SpaceX has achieved another milestone in its quest to provide global internet coverage with its Starlink constellation. The company launched 22 second-generation Starlink satellites on a Falcon 9 rocket from Cape Canaveral Space Force Station in Florida on Saturday, August 26, 2023, at 9:05 p.m. EDT (0105 UTC). This was the second launch of the day for SpaceX, and the 63rd of the year, setting a new record for the most orbital launches in a single year by any launch provider.
Second launch of the day
The Falcon 9 rocket that lifted off on Saturday night was the same one that launched 22 Starlink satellites earlier in the day, at 2:19 a.m. EDT (0619 GMT). This marked the first time that SpaceX reused a rocket for two orbital launches in the same day, demonstrating its rapid turnaround capability and reliability. The first stage booster landed on the drone ship A Shortfall of Gravitas in the Atlantic Ocean, completing its eighth flight.
The second launch was originally scheduled for Friday night, but was delayed due to unfavorable weather conditions. SpaceX had two backup opportunities on Saturday night, but managed to launch on the first attempt. The launch was broadcast live on SpaceX’s website and social media platforms.
Second-generation Starlink satellites
The 22 satellites that were launched on Saturday night were part of the second-generation Starlink constellation, which features improved performance and capabilities compared to the first-generation satellites. According to SpaceX, the second-generation Starlink satellites have:
- Higher data throughput and lower latency
- Inter-satellite laser links for seamless connectivity
- Enhanced security and encryption
- Higher power solar arrays and batteries
- More efficient propulsion and thermal management systems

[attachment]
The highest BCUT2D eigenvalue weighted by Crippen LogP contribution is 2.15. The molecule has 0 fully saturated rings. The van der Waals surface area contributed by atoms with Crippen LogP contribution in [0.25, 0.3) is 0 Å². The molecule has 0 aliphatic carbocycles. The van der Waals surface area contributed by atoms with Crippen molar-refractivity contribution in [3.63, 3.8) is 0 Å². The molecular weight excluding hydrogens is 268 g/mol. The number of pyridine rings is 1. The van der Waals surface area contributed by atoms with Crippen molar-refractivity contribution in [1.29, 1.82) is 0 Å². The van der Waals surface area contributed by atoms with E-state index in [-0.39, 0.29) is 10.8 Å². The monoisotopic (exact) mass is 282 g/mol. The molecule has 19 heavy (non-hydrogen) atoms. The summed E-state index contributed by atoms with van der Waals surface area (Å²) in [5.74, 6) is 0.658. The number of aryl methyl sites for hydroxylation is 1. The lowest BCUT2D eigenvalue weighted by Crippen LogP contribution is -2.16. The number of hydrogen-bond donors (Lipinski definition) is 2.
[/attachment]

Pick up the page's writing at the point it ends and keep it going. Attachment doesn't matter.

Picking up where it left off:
- Reduced reflectivity and visibility from Earth
SpaceX has launched a total of 132 second-generation Starlink satellites so far, out of a planned 1,584. The company has also launched more than 4,600 first-generation Starlink satellites, which are still operational and providing internet service to customers in select regions around the world. SpaceX aims to eventually deploy tens of thousands of Starlink satellites to create a global broadband network that can reach remote and underserved areas.
Starlink service and availability
SpaceX has been offering Starlink internet service to select customers in the US, Canada, UK, Germany, France, Australia, New Zealand, and other countries since late 2020. The service costs $99 per month, plus a one-time fee of $499 for the Starlink kit, which includes a user terminal, a tripod, and a Wi-Fi router. Customers can sign up for the service on the Starlink website, where they can also check the availability and estimated delivery date of the kit in their area.
SpaceX claims that Starlink can provide download speeds of 50 to 150 Mbps, with latency of 20 to 40 milliseconds. However, these numbers are expected to improve as more satellites are launched and more ground stations are built. SpaceX also warns that customers may experience brief periods of no connectivity or degraded performance at times, as the constellation is still under development.
SpaceX plans to expand its Starlink service to more countries and regions in the near future, as well as offer mobile connectivity for vehicles, ships, and planes. The company has also partnered with several organizations and governments to provide Starlink internet access to schools, hospitals, emergency responders, and rural communities.